When asking a busy person can backfire

Assistant Professor of Finance Luke Stein and his co-author considered directors on the boards of public companies and asked if there’s a difference between the times when they are likely to do a good job and the times when they're likely to do a bad job.

By Jane Larson

Directors on the boards of public companies are expected to advise the CEO, monitor the quality of financial statements, and lend their expertise to making acquisitions successful. Especially sought-after for director positions are executives actively working at other companies because of the knowledge and networks they can bring to a board.

It’s a big job, and researchers have sometimes found that when directors get busy with other boards, at least one of the companies in whose boardrooms they sit can suffer.

Assistant Professor of Finance Luke Stein and W. P. Carey graduate Hong Zhao, now of the NEOMA Business School in France, knew most prior research focused on retirees, professionals, and others serving on multiple boards.

“Hong and I considered not only who’s a busy person … but the same person that’s busy sometimes, and sometimes they’re not,” Stein says. “Rather than think about who’s an effective director or who’s not, let’s take a given person and ask if there’s a difference between the times when that person is likely to do a good job and the times when that person is likely to do a bad job.”

In their paper published this year in the Journal of Corporate Finance, Stein and Zhao broke new ground by looking at the estimated one-third of directors who are full-time executives at other companies and by quantifying what happened when their employer’s poor performance distracted them from their part-time board duties.

The pair culled their data from a database of public firms between 1996 and 2016 and found 8,169 executives who served on other firms’ boards, for a total of 39,099 director years of service. For each director year, they calculated the stock performance of the director’s employer during the board firm’s fiscal year. When employer firms performed in the bottom quintile, the researchers found the executives were more likely to miss board of directors meetings. Because directors do much of their monitoring and advising at these meetings, the researchers used meeting attendance to measure distraction.

Overall, the research found that compared with similar firms without distracted independent executives on their boards, the average firm with a distracted one saw its return on assets slip 2.7% and its market value fall about 6%. More detailed results also helped explain what may have driven these negative effects:

  • Because boards negotiate pay packages with CEOs, the researchers reasoned that a distracted executive director can’t bargain as hard or delve as deep into complex equity compensation as an undistracted one. They found that having an additional distracted director increased CEOs’ equity compensation 3.6%.
  • Boards must pay attention to the firm’s performance, and if it slips, they can evaluate a CEO’s explanations of what happened and whether he or she should stay on. The research found that given the same level of poor performance, the CEO is less likely to be fired when a director is distracted.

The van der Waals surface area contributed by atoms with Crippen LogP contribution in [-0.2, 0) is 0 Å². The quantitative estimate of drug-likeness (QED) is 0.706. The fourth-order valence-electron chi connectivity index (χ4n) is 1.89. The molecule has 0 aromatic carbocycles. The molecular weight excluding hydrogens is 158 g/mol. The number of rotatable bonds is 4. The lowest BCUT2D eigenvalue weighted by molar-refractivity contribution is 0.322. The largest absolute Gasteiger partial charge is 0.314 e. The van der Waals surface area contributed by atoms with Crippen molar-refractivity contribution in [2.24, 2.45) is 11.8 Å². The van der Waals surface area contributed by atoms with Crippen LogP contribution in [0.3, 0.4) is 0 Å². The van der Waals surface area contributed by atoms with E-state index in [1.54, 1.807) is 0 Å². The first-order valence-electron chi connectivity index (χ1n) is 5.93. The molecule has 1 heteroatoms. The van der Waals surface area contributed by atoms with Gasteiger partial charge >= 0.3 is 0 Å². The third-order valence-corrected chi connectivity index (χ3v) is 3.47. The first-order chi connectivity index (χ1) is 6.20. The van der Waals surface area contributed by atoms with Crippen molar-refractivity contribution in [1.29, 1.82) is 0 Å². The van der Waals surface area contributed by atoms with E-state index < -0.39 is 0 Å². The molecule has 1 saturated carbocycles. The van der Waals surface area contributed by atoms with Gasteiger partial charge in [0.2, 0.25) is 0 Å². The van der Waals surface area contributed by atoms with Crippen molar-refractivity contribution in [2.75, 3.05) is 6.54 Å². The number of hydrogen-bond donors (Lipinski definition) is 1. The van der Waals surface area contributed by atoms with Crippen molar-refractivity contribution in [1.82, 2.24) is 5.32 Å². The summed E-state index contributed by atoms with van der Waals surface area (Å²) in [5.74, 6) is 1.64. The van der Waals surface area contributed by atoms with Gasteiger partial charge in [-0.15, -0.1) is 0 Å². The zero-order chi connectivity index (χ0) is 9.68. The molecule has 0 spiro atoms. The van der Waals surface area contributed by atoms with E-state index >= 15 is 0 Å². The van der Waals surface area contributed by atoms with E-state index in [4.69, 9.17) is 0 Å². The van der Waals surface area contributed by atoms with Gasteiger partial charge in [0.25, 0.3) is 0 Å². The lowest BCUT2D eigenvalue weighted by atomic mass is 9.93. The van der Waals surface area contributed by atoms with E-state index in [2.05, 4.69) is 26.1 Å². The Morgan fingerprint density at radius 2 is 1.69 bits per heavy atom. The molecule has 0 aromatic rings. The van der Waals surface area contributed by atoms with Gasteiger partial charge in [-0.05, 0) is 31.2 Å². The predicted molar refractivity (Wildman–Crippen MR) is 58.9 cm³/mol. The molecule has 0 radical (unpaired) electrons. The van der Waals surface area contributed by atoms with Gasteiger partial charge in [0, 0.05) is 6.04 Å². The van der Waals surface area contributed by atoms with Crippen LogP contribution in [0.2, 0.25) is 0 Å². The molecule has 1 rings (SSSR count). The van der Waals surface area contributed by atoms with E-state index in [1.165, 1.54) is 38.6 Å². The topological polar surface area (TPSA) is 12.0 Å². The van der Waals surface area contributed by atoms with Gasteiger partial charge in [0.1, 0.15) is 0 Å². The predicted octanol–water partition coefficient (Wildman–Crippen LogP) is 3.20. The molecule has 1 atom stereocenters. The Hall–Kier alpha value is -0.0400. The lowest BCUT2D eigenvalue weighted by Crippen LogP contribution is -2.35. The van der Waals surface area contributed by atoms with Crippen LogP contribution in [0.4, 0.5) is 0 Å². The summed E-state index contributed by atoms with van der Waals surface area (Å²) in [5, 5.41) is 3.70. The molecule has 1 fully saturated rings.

• Boards are responsible for making sure the firm puts out high-quality financial statements. The researchers found that firms with distracted executives as directors take higher discretionary accruals — one way of managing earnings to look more favorable — and make more financial restatements due to accounting irregularities than do firms without distracted ones.
  • Boards help monitor, advise, and negotiate mergers and acquisitions. The research found that deals announced by firms without distracted executives as directors were more successful, in terms of stock returns around the announcement date, than deals done by firms with distracted ones.

The negative effects were exacerbated when distracted independent executive directors served on relevant committees, such as compensation or audit. These effects also kicked in when boards were small, with fewer than nine members to share the work, or when the experience of committee members wasn’t diversified.

The research has implications for CEOs, stockholders, and directors, Stein says. CEOs should be thoughtful about serving on outside boards and about how much time they could devote to those duties when things get busy at their employer. For their part, stockholders should be cautious about voting for the most prestigious, likely-to-be-busy executives as directors and should consider the diversity of experience of those they vote for, especially on small boards. Directors should have good procedures in place to ensure effective communication so they can be aware and step in when one of them is distracted.

Though the research focused on the ill effects of distraction, Stein suggests it shows that when they are not distracted, executives who serve as directors make strong contributions to overall performance and the other indicators. “My preferred interpretation is on the flip side,” he says. “If these are the bad things that happen when the people are distracted, what I’m really learning is about the good things that people do when they’re not distracted.”

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